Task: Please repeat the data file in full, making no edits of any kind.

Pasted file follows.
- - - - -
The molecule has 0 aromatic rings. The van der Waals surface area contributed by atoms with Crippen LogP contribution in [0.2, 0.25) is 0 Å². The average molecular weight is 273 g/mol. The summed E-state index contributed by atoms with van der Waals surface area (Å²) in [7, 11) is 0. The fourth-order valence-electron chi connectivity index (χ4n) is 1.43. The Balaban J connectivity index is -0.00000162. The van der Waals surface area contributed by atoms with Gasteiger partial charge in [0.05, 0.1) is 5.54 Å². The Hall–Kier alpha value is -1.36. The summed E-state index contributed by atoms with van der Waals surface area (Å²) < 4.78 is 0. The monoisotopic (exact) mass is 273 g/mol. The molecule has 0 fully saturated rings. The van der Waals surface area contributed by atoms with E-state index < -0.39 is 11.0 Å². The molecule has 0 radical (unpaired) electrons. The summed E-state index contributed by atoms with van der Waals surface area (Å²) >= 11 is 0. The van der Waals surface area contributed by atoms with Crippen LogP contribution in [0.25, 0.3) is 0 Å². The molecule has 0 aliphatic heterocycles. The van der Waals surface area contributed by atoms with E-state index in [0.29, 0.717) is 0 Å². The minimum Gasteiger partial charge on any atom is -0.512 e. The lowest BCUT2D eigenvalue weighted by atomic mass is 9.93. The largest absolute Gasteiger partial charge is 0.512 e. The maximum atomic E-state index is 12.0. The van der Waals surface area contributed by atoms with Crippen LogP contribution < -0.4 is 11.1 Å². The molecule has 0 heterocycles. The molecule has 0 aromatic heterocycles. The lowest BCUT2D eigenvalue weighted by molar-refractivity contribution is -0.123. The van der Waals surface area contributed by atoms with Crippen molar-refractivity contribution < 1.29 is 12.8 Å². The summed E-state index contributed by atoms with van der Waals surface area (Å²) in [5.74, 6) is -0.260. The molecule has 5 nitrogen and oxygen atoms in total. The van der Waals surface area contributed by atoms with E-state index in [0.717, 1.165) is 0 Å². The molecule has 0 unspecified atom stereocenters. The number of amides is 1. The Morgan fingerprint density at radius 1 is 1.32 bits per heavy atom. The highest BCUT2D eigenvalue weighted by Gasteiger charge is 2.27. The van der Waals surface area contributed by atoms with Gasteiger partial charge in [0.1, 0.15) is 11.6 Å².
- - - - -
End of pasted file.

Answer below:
The molecule has 0 aromatic rings. The van der Waals surface area contributed by atoms with Crippen LogP contribution in [0.2, 0.25) is 0 Å². The average molecular weight is 273 g/mol. The summed E-state index contributed by atoms with van der Waals surface area (Å²) in [7, 11) is 0. The fourth-order valence-electron chi connectivity index (χ4n) is 1.43. The Balaban J connectivity index is -0.00000162. The van der Waals surface area contributed by atoms with Gasteiger partial charge in [0.05, 0.1) is 5.54 Å². The Hall–Kier alpha value is -1.36. The summed E-state index contributed by atoms with van der Waals surface area (Å²) < 4.78 is 0. The monoisotopic (exact) mass is 273 g/mol. The molecule has 0 fully saturated rings. The van der Waals surface area contributed by atoms with E-state index < -0.39 is 11.0 Å². The molecule has 0 radical (unpaired) electrons. The summed E-state index contributed by atoms with van der Waals surface area (Å²) >= 11 is 0. The van der Waals surface area contributed by atoms with Crippen LogP contribution in [0.25, 0.3) is 0 Å². The molecule has 0 aliphatic heterocycles. The van der Waals surface area contributed by atoms with E-state index in [0.29, 0.717) is 0 Å². The minimum Gasteiger partial charge on any atom is -0.512 e. The lowest BCUT2D eigenvalue weighted by atomic mass is 9.93. The largest absolute Gasteiger partial charge is 0.512 e. The maximum atomic E-state index is 12.0. The van der Waals surface area contributed by atoms with Crippen LogP contribution < -0.4 is 11.1 Å². The molecule has 0 heterocycles. The molecule has 0 aromatic heterocycles. The lowest BCUT2D eigenvalue weighted by molar-refractivity contribution is -0.123. The van der Waals surface area contributed by atoms with Crippen molar-refractivity contribution < 1.29 is 12.8 Å². The summed E-state index contributed by atoms with van der Waals surface area (Å²) in [5.74, 6) is -0.260. The molecule has 5 nitrogen and oxygen atoms in total. The van der Waals surface area contributed by atoms with E-state index in [0.717, 1.165) is 0 Å². The molecule has 0 unspecified atom stereocenters. The number of amides is 1. The Morgan fingerprint density at radius 1 is 1.32 bits per heavy atom. The highest BCUT2D eigenvalue weighted by Gasteiger charge is 2.27. The van der Waals surface area contributed by atoms with Gasteiger partial charge in [0.1, 0.15) is 11.6 Å².